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Forgive Us Our Debts: The Intergenerational Dangers of Fiscal Irresponsibility Hardcover – April 28, 2008
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About the Author
Andrew L. Yarrow is vice president and Washington director of Public Agenda, and teaches modern U.S. history at American University. A longtime former reporter for the New York Times, Dr. Yarrow has published extensively during the last 25 years, including Latecomers: Children of Parents Over 35, frequent op-eds, and many popular and scholarly articles.
Top Customer Reviews
In an effort to fully understand the magnitude and consequences of our current domestic economic policy in layman's terms, I turned to Andrew L. Yarrow's book, "Forgive Us Our Debts: The Intergenerational Dangers of Fiscal Irresponsibility". I won't kid you, it's a tough subject, but Yarrow has done a great job of explaining how we got to where we are; where we're going; and what we can do about it short term and down the road. Yarrow offers excellent examples, backed by current data to support his arguments in an easy to understand format.
So, if you're like me and want to know for the sake of your children and their future, where we're headed, I strongly recommend "Forgive Us Our Debts" by Andrew L. Young.
If only our national and local leaders had read this book. If only they will read it NOW. After explaining the extent of our debt and how we ended up in this multi-Trillion dollar mess, the author then makes a few simple, reasonable suggestions for ways to improve our fiscal status. There is medicine to swallow for liberals and conservatives alike here, including both policy changes and philosophical changes - but any reasonable person should take these suggestions seriously. "In short, despite a generation of largely justifiable antigovernment cynicism, government has contributed enormously, and in an enormous number of ways, to making life better for hundreds of millions of Americans." (p. 134)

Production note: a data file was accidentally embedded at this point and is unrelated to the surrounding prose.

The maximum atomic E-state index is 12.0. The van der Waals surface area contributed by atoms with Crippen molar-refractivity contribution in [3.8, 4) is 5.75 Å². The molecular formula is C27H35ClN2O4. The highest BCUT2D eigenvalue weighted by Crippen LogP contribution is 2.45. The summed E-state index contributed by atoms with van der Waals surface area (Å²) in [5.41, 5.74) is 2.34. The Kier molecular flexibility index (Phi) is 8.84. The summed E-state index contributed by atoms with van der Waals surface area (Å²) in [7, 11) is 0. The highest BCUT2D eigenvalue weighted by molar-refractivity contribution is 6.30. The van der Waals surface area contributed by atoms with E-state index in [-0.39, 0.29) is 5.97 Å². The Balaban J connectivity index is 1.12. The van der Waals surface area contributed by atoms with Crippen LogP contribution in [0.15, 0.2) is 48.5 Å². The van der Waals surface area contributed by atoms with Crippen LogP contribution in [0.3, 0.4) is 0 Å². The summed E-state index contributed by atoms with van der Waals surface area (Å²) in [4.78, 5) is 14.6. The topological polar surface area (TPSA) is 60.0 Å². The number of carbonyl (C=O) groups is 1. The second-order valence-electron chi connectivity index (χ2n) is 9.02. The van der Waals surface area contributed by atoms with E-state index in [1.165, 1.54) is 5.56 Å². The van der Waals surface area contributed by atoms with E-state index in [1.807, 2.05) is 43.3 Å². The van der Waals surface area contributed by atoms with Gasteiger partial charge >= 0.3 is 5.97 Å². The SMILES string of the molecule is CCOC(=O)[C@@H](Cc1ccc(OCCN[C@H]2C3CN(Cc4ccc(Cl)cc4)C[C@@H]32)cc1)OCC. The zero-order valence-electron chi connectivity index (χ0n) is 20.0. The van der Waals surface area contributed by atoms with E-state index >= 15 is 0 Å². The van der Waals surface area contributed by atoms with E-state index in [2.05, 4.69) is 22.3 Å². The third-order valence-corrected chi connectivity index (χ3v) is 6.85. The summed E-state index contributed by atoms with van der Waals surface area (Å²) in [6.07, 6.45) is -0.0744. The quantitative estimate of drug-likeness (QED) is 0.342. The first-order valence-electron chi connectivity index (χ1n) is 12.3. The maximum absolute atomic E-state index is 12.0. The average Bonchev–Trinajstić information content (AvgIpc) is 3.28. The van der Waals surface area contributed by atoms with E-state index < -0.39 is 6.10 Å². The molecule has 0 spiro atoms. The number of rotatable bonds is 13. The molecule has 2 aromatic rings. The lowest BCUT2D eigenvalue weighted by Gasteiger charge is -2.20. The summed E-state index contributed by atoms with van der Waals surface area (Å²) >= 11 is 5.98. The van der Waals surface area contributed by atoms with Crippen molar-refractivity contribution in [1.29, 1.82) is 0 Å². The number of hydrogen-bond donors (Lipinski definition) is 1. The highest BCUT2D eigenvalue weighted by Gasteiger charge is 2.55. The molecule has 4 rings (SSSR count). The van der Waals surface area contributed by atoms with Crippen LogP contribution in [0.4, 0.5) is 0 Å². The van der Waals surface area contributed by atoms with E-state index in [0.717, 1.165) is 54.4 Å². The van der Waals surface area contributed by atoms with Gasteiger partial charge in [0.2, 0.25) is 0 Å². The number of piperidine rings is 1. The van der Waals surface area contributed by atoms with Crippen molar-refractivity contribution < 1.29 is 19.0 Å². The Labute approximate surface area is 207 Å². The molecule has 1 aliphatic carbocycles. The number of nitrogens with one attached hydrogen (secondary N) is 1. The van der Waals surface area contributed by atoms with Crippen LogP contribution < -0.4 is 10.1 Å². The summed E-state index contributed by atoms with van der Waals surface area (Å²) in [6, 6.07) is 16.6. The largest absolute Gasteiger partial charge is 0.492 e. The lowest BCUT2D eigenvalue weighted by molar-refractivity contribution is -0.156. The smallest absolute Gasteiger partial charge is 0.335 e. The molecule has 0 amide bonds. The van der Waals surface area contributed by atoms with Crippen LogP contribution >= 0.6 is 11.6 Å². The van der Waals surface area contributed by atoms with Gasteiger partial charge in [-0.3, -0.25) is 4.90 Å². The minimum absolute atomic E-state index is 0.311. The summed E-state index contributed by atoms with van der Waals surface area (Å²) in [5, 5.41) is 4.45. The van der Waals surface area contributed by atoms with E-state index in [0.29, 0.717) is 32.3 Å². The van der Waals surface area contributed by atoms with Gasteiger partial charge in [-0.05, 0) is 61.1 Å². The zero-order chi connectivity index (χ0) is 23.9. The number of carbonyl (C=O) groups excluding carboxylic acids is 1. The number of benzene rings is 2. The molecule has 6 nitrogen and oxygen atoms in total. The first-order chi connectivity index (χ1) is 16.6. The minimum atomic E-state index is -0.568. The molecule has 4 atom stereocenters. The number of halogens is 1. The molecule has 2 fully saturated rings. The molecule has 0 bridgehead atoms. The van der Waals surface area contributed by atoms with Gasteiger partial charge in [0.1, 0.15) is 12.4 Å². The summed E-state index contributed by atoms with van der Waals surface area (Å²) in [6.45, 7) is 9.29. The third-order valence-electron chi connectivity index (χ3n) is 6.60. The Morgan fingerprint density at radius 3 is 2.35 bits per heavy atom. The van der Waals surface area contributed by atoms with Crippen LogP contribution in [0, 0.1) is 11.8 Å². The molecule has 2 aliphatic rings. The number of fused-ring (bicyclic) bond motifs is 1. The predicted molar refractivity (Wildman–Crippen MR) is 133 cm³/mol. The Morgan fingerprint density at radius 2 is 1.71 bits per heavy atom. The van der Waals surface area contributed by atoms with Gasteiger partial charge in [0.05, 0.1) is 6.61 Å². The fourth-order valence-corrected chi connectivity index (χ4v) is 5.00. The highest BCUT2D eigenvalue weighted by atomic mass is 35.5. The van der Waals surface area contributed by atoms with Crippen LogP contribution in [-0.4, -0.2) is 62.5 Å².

Better, more effective ways to pool risk coupled with individuals taking greater responsibility along with common sense reforms to 'safety net' programs can go a long way toward improving our financial condition.
Unfortunately, this book came out before the climax of the Sub-prime Mortgage/Credit Debacle of 2007/2008, so it does not address the vast amounts of new borrowing the government has done in its attempt to 'save Wall Street'. But if anything, it is that much more important that people read this book, absorb and internalize its lessons, and demand fiscal prudence from Washington DC and from state capitals from Maine to Alaska.
Most Recent Customer Reviews
Fellow citizens. Please read this book and start voting for members of congress and presidential candidates committed to reforming the tax code in order to simplfy it and raise... Read morePublished on May 28, 2012 by Terry Jennrich
All 100 Senators and 435 Representatives should read and heed this book. The 111th Congress (2009-2010) was the worst in American history. Read morePublished on February 24, 2011 by Sallyards
If you want to understand why Government debt is bad for your country, this is a great read.
The only reason I did not give it five stars is I was already well read on... Read more